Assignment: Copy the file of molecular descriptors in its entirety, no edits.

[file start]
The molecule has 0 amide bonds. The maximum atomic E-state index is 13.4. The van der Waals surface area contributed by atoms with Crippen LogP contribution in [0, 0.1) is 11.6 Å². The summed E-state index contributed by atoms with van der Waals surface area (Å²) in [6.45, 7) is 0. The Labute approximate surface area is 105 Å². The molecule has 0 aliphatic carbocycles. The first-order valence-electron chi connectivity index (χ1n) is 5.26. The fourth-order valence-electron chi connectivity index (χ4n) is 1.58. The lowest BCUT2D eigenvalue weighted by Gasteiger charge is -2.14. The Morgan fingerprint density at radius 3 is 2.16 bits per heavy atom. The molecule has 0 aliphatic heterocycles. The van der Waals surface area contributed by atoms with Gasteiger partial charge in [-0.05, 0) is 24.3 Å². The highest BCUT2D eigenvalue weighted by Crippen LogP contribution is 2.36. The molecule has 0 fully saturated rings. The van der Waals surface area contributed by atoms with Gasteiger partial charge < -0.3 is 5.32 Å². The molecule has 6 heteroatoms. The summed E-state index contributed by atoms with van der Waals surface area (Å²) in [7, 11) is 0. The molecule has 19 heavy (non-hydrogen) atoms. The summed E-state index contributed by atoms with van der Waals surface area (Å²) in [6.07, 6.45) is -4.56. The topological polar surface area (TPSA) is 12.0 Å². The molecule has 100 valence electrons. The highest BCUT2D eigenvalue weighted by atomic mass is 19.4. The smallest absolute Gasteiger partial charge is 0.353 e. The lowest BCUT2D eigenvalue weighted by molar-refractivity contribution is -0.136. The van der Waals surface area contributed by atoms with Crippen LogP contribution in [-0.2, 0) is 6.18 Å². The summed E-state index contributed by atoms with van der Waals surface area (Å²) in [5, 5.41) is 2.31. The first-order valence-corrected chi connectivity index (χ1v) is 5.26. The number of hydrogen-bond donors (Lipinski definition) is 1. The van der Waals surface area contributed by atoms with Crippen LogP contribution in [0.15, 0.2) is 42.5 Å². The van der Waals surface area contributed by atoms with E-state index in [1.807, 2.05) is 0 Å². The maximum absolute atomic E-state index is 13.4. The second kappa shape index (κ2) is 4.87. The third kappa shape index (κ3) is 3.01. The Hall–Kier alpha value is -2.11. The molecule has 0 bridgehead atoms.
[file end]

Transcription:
The molecule has 0 amide bonds. The maximum atomic E-state index is 13.4. The van der Waals surface area contributed by atoms with Crippen LogP contribution in [0, 0.1) is 11.6 Å². The summed E-state index contributed by atoms with van der Waals surface area (Å²) in [6.45, 7) is 0. The Labute approximate surface area is 105 Å². The molecule has 0 aliphatic carbocycles. The first-order valence-electron chi connectivity index (χ1n) is 5.26. The fourth-order valence-electron chi connectivity index (χ4n) is 1.58. The lowest BCUT2D eigenvalue weighted by Gasteiger charge is -2.14. The Morgan fingerprint density at radius 3 is 2.16 bits per heavy atom. The molecule has 0 aliphatic heterocycles. The van der Waals surface area contributed by atoms with Gasteiger partial charge in [-0.05, 0) is 24.3 Å². The highest BCUT2D eigenvalue weighted by Crippen LogP contribution is 2.36. The molecule has 0 fully saturated rings. The van der Waals surface area contributed by atoms with Gasteiger partial charge < -0.3 is 5.32 Å². The molecule has 6 heteroatoms. The summed E-state index contributed by atoms with van der Waals surface area (Å²) in [7, 11) is 0. The molecule has 19 heavy (non-hydrogen) atoms. The summed E-state index contributed by atoms with van der Waals surface area (Å²) in [6.07, 6.45) is -4.56. The topological polar surface area (TPSA) is 12.0 Å². The molecule has 100 valence electrons. The highest BCUT2D eigenvalue weighted by atomic mass is 19.4. The smallest absolute Gasteiger partial charge is 0.353 e. The lowest BCUT2D eigenvalue weighted by molar-refractivity contribution is -0.136. The van der Waals surface area contributed by atoms with Crippen LogP contribution in [-0.2, 0) is 6.18 Å². The summed E-state index contributed by atoms with van der Waals surface area (Å²) in [5, 5.41) is 2.31. The first-order valence-corrected chi connectivity index (χ1v) is 5.26. The number of hydrogen-bond donors (Lipinski definition) is 1. The van der Waals surface area contributed by atoms with Crippen LogP contribution in [0.15, 0.2) is 42.5 Å². The van der Waals surface area contributed by atoms with E-state index in [1.807, 2.05) is 0 Å². The maximum absolute atomic E-state index is 13.4. The second kappa shape index (κ2) is 4.87. The third kappa shape index (κ3) is 3.01. The Hall–Kier alpha value is -2.11. The molecule has 0 bridgehead atoms.